- Credit spreads have held up remarkably well despite a tsunami of issuance since mid‑March, including record breaking volumes of new investment grade issues (over a trillion US dollars so far).
- With total issuance generally expected at around US$1.5 trillion for this year, the pace is set to naturally slow from now on.
- Is inflation about to take off? We caution against misinterpreting price volatility as an inflation cycle about to erupt.
Note: this video was recorded on Monday 18 May 2020.
Credit holding up well despite a tsunami of issuance
This is a brief weekly video update from John and myself.
If we start with credit, I would say credit spreads have actually held up remarkably well in the face of really a tsunami of issuance — record breaking investment grade issuance — and pretty healthy high yield issuance as well. That's been going on now since mid-March when the market reopened. And as I said, credit spreads have absorbed that supply, with only very modest widening from the April tights.
That now looks to have peaked. We think last Monday [11 May] was the peak in investment grade supply, and we think it could actually taper off pretty quickly. May was always due to be a very high month of issuance seasonally. We’re pushing a trillion dollars of investment grade issuance. Most estimates are about one and a half trillion through to year end, and the pace will naturally slow. You know most companies have raised a war chest of liquidity to get them through even potentially a second wave of this virus in the autumn. So that's probably the only meaningful news in credit markets.
A general confusion: inflation is about to take off
And then if we turn to government bonds and duration, I think the primary question that John and I keep receiving is ‘what about inflation?’ What about inflation? Is it about to take off? And the one thing we would caution here is, to not confuse price volatility coming out of a crisis like this, with inflation and an inflation cycle, which requires a mechanism to be self-sustaining. Prices go up, wages go up, prices go up again. If we remember coming out of the 08‑09 crisis, the UK did record CPI* headline inflation of over five percent, in late 2010 and into 2011. That was a function of base effects — the very low inflation readings the year before — commodities bouncing, and some currency depreciation also feeding through. The Bank of England did not hike in response to that CPI* print of over five percent and ultimately inflation petered out and we ended up with a very low print the next year.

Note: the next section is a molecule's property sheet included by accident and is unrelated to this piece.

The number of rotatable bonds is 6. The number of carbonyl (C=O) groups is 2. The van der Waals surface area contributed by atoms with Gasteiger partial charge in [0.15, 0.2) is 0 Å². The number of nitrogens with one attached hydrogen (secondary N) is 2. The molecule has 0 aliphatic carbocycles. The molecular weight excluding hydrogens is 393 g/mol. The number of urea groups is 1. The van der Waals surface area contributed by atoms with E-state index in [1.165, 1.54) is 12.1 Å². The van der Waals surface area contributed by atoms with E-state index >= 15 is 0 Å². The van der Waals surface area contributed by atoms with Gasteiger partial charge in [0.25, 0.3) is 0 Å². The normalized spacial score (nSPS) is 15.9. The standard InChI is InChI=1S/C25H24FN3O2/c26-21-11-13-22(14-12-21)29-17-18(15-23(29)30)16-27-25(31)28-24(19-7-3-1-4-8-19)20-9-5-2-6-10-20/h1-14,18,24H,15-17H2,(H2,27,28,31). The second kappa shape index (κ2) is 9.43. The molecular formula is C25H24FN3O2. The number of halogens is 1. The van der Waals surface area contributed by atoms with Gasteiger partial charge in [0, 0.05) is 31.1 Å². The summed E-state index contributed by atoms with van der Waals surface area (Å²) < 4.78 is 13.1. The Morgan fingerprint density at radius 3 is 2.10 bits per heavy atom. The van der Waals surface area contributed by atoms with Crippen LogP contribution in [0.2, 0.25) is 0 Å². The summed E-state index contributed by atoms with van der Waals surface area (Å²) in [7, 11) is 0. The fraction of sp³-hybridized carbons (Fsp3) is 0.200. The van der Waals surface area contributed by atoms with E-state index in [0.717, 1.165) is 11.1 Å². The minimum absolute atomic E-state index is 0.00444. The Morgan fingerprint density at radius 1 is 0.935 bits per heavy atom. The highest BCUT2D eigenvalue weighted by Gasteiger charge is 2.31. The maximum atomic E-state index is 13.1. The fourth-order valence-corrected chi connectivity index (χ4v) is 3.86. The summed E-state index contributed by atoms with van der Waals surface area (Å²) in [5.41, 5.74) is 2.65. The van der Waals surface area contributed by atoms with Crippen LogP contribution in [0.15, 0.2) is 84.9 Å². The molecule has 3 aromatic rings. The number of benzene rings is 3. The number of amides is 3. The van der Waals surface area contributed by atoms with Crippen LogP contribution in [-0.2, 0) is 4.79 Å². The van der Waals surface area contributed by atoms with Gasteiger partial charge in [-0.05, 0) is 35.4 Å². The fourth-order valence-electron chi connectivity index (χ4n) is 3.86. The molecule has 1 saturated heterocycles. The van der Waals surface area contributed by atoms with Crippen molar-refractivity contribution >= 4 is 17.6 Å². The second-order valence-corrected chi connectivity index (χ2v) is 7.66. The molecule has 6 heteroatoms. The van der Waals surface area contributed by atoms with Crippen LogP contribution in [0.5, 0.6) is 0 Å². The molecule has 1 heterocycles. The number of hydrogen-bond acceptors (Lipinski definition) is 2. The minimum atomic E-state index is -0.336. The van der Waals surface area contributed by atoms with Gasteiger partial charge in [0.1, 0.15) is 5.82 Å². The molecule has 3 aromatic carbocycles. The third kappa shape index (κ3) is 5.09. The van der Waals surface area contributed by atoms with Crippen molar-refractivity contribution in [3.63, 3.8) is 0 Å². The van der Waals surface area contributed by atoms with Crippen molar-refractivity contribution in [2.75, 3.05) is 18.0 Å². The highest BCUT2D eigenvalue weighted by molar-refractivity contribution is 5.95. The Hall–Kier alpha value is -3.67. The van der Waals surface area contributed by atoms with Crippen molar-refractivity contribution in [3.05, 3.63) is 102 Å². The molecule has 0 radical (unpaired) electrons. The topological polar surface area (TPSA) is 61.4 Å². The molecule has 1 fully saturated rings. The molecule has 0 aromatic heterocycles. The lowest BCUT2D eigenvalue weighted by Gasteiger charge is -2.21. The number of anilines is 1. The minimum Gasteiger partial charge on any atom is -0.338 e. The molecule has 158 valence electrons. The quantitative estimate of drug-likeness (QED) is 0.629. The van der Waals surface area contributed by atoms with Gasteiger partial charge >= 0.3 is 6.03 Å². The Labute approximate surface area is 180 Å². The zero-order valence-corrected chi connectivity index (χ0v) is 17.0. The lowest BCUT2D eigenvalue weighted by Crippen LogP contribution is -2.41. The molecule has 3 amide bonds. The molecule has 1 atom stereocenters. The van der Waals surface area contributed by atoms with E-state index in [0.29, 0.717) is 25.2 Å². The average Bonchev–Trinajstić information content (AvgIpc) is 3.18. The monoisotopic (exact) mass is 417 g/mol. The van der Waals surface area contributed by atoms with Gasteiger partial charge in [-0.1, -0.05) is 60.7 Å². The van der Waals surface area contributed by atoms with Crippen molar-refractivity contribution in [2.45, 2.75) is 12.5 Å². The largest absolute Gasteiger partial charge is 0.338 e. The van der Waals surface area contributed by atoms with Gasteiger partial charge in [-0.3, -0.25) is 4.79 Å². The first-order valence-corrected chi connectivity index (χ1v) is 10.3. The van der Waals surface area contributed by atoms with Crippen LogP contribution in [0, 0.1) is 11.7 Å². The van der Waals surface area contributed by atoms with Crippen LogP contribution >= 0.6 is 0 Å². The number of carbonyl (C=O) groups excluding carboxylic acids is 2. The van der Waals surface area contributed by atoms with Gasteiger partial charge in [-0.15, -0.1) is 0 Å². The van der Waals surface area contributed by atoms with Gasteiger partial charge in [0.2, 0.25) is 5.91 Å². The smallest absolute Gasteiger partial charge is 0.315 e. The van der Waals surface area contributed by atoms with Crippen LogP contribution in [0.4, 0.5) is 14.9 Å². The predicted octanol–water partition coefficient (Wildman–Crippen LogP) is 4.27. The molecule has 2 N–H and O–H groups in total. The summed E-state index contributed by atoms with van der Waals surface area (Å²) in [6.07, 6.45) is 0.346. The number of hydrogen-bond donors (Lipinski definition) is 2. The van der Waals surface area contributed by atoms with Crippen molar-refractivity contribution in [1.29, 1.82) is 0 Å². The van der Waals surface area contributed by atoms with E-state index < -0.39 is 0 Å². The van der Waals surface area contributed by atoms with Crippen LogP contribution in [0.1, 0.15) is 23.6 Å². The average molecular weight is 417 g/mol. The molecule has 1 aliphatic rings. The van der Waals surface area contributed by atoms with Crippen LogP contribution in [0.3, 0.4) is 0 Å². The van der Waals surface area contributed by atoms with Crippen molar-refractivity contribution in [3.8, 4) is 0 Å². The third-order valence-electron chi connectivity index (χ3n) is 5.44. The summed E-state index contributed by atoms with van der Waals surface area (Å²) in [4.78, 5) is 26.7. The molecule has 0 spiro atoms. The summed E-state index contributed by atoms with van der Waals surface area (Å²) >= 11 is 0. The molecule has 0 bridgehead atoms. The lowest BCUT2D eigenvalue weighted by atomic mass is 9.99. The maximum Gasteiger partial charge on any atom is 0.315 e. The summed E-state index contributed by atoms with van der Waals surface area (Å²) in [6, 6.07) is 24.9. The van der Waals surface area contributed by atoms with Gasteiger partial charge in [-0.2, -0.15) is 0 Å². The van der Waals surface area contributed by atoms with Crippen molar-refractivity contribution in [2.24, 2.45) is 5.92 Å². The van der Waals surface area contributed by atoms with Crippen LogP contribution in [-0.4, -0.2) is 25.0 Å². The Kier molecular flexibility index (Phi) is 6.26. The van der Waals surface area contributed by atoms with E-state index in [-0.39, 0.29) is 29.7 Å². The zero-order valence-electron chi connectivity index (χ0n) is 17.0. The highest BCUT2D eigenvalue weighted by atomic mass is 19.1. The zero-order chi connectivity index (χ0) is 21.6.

So, price volatility, yes; we can see price volatility after a crisis like this, and very weak inflation readings this year, but an inflation cycle — no; we're not in that camp whatsoever. And I'd caution against this obsession with inflation distracting investors [from] the big issue or the big challenge of the next five or ten years, which is a lack of income. Interest rates are [likely to be] on hold for years and central banks have been very clear about that; one high inflation print does not make up for a decade of undershooting inflation before this deflationary crash we're in at the moment.
Good reasons to remain positive on credit
So, credit. We think… we're actually quite positive given the new issuance peak, and government bonds are washing around in quite a kind of low yield range, and we caution investors about confusing price volatility with a real inflation cycle. We think the primary need in the next five to ten years is going to be a reasonable, sensible, income that you can trust – and that, we think, you get from select corporate bond investing. And with that, thank you and good luck out there.
*CPI: consumer price index